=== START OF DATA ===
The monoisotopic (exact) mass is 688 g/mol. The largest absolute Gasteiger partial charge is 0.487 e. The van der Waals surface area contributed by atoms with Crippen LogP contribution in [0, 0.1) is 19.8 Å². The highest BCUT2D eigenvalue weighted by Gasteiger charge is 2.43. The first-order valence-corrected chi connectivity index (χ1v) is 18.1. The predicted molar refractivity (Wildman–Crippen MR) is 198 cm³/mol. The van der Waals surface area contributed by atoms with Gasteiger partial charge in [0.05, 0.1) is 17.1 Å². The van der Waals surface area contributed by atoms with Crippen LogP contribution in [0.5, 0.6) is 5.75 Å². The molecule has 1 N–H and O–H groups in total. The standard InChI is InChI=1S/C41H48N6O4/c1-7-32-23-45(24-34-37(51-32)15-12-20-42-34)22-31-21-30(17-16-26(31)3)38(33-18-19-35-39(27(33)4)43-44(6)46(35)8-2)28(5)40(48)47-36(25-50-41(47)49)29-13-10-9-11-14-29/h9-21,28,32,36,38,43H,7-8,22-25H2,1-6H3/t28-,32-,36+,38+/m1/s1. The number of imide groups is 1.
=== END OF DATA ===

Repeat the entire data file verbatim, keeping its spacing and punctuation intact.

The monoisotopic (exact) mass is 688 g/mol. The largest absolute Gasteiger partial charge is 0.487 e. The van der Waals surface area contributed by atoms with Crippen LogP contribution in [0, 0.1) is 19.8 Å². The highest BCUT2D eigenvalue weighted by Gasteiger charge is 2.43. The first-order valence-corrected chi connectivity index (χ1v) is 18.1. The predicted molar refractivity (Wildman–Crippen MR) is 198 cm³/mol. The van der Waals surface area contributed by atoms with Gasteiger partial charge in [0.05, 0.1) is 17.1 Å². The van der Waals surface area contributed by atoms with Crippen LogP contribution in [0.5, 0.6) is 5.75 Å². The molecule has 1 N–H and O–H groups in total. The standard InChI is InChI=1S/C41H48N6O4/c1-7-32-23-45(24-34-37(51-32)15-12-20-42-34)22-31-21-30(17-16-26(31)3)38(33-18-19-35-39(27(33)4)43-44(6)46(35)8-2)28(5)40(48)47-36(25-50-41(47)49)29-13-10-9-11-14-29/h9-21,28,32,36,38,43H,7-8,22-25H2,1-6H3/t28-,32-,36+,38+/m1/s1. The number of imide groups is 1.